In the first months after moving to New York City in 2008, Israeli-born photographer Natan Dvir liked to time how long he could stare at fellow subway passengers before one of them made eye contact. Whether reading a book, listening to music, or simply staring into space, each of the passengers seemed to be in their own world. Minutes would go by, sometimes entire train rides, before someone accidentally met Dvir’s glance.
“It just felt so sad,” Dvir says. “In Israel, if you walk down the street you’re going to make eye contact with someone in 10 seconds. Everybody looks at everyone. When I’m in a traffic jam, I’m looking into everybody else’s cars, and they’re looking into mine. If someone isn’t looking at you, if they’re avoiding you, that means something’s wrong.”
That experience of feeling alone while surrounded by other people is the subject of Dvir’s photography series Platforms. Each extra-wide format image captures that quintessential New York tableau: a group of strangers standing on a subway platform, waiting for the next train. To get the shot, Dvir stands on the opposite platform, shooting across the tracks. Underground support columns naturally divide the images into triptychs reminiscent of a film strip or contact sheet. After capturing an image with a medium-format DSLR, Dvir crops off the top and bottom to create a panorama.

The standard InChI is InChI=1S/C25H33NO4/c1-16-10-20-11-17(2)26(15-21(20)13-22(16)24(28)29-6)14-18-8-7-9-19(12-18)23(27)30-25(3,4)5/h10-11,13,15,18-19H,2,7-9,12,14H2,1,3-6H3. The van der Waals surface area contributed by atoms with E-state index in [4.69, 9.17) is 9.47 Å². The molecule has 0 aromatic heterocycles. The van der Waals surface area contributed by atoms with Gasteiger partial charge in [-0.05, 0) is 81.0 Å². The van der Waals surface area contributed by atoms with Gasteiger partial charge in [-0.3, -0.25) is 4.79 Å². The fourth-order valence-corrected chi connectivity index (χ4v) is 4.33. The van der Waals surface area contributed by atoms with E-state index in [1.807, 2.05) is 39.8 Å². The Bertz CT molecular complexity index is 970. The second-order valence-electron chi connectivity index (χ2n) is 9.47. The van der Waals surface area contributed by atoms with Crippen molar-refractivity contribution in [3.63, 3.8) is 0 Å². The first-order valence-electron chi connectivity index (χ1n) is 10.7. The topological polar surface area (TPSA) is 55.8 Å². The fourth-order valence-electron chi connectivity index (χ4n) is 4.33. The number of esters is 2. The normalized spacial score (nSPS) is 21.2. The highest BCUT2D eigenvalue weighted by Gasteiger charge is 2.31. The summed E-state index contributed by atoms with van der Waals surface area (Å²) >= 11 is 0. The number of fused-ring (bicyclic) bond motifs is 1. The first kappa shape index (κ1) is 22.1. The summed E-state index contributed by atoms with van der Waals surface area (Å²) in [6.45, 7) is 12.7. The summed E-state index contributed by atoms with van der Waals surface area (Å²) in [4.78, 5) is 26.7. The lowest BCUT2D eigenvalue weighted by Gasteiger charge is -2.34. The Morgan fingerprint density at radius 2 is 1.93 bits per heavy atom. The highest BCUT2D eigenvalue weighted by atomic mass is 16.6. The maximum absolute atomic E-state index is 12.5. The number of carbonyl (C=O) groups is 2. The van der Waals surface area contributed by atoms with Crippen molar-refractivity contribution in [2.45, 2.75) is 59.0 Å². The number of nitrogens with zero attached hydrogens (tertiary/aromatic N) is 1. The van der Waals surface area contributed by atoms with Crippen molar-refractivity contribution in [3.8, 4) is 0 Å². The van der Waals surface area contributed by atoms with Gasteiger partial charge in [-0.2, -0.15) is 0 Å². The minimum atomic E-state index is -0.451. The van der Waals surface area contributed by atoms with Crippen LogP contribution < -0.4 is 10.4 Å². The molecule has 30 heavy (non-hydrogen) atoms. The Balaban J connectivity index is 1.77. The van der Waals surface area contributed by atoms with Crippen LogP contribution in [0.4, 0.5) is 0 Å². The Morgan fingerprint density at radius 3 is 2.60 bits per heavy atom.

Dvir originally focused on making sure the triptychs were correctly proportioned. But he soon became more interested in how the subway passengers found creative ways of pretending they were alone. “Unless they’re with friends or family, everyone is in their own bubble,” he says. “No one is interacting with anyone else.”
That goes for Dvir as well—for the most part, New Yorkers simply ignored the odd 6-foot 5-inch man photographing them. If they asked what he was doing, he explained he was making an art project. Not everyone reacted with equanimity; one image in the series captures a man flipping Dvir off. For the photographer, though, even a negative reaction felt more natural than the typical New Yorker’s studied nonchalance.
“American society steers away from conflict,” he observes. “It’s part of the culture, I think. But avoiding conflict is avoiding contact.”
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